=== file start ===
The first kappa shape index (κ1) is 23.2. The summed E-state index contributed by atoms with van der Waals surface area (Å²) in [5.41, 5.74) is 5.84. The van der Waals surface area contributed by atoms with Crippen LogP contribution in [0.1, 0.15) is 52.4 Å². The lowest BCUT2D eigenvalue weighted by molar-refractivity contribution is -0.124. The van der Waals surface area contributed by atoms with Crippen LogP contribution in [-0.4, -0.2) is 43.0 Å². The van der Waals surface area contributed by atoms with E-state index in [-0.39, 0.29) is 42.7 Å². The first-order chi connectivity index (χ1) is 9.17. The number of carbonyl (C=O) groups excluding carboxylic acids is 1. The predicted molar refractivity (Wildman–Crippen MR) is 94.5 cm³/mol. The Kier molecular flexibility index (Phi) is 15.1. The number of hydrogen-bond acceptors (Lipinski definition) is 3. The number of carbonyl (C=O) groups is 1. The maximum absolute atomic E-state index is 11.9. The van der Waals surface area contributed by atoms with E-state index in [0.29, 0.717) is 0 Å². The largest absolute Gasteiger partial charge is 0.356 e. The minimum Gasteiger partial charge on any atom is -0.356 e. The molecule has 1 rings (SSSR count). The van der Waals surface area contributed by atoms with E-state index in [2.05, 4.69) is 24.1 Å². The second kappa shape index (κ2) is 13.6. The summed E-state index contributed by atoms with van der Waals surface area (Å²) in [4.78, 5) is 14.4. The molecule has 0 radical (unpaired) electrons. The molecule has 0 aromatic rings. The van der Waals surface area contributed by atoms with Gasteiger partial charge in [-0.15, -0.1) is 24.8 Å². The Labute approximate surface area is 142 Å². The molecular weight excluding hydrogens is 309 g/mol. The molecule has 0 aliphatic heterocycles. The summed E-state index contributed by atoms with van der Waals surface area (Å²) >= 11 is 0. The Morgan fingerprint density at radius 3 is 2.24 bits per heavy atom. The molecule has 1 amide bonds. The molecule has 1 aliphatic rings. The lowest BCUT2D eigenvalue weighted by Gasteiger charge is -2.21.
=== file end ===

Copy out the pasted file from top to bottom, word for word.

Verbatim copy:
The first kappa shape index (κ1) is 23.2. The summed E-state index contributed by atoms with van der Waals surface area (Å²) in [5.41, 5.74) is 5.84. The van der Waals surface area contributed by atoms with Crippen LogP contribution in [0.1, 0.15) is 52.4 Å². The lowest BCUT2D eigenvalue weighted by molar-refractivity contribution is -0.124. The van der Waals surface area contributed by atoms with Crippen LogP contribution in [-0.4, -0.2) is 43.0 Å². The van der Waals surface area contributed by atoms with E-state index in [-0.39, 0.29) is 42.7 Å². The first-order chi connectivity index (χ1) is 9.17. The number of carbonyl (C=O) groups excluding carboxylic acids is 1. The predicted molar refractivity (Wildman–Crippen MR) is 94.5 cm³/mol. The Kier molecular flexibility index (Phi) is 15.1. The number of hydrogen-bond acceptors (Lipinski definition) is 3. The number of carbonyl (C=O) groups is 1. The maximum absolute atomic E-state index is 11.9. The van der Waals surface area contributed by atoms with E-state index in [0.29, 0.717) is 0 Å². The largest absolute Gasteiger partial charge is 0.356 e. The minimum Gasteiger partial charge on any atom is -0.356 e. The molecule has 1 rings (SSSR count). The van der Waals surface area contributed by atoms with E-state index in [2.05, 4.69) is 24.1 Å². The second kappa shape index (κ2) is 13.6. The summed E-state index contributed by atoms with van der Waals surface area (Å²) in [4.78, 5) is 14.4. The molecule has 0 radical (unpaired) electrons. The molecule has 0 aromatic rings. The van der Waals surface area contributed by atoms with Gasteiger partial charge in [-0.15, -0.1) is 24.8 Å². The Labute approximate surface area is 142 Å². The molecular weight excluding hydrogens is 309 g/mol. The molecule has 0 aliphatic heterocycles. The summed E-state index contributed by atoms with van der Waals surface area (Å²) >= 11 is 0. The Morgan fingerprint density at radius 3 is 2.24 bits per heavy atom. The molecule has 1 amide bonds. The molecule has 1 aliphatic rings. The lowest BCUT2D eigenvalue weighted by Gasteiger charge is -2.21.